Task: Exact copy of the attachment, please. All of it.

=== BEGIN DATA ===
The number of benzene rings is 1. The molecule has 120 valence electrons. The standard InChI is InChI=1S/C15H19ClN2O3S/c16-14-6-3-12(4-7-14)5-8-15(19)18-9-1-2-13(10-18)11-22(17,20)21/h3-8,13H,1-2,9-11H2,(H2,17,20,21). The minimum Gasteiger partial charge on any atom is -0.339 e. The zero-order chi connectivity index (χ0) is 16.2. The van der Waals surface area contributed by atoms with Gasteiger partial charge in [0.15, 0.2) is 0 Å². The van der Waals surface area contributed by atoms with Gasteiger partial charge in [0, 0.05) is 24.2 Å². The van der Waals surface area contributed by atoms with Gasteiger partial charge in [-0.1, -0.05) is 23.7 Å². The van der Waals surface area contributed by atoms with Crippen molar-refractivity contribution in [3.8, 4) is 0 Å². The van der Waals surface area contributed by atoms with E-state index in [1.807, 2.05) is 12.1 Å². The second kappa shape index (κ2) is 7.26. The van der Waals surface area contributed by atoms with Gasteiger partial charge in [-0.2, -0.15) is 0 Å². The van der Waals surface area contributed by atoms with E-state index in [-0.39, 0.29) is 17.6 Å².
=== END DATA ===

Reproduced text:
The number of benzene rings is 1. The molecule has 120 valence electrons. The standard InChI is InChI=1S/C15H19ClN2O3S/c16-14-6-3-12(4-7-14)5-8-15(19)18-9-1-2-13(10-18)11-22(17,20)21/h3-8,13H,1-2,9-11H2,(H2,17,20,21). The minimum Gasteiger partial charge on any atom is -0.339 e. The zero-order chi connectivity index (χ0) is 16.2. The van der Waals surface area contributed by atoms with Gasteiger partial charge in [0.15, 0.2) is 0 Å². The van der Waals surface area contributed by atoms with Gasteiger partial charge in [0, 0.05) is 24.2 Å². The van der Waals surface area contributed by atoms with Gasteiger partial charge in [-0.1, -0.05) is 23.7 Å². The van der Waals surface area contributed by atoms with Crippen molar-refractivity contribution in [3.8, 4) is 0 Å². The van der Waals surface area contributed by atoms with E-state index in [1.807, 2.05) is 12.1 Å². The second kappa shape index (κ2) is 7.26. The van der Waals surface area contributed by atoms with Gasteiger partial charge in [-0.2, -0.15) is 0 Å². The van der Waals surface area contributed by atoms with E-state index in [-0.39, 0.29) is 17.6 Å².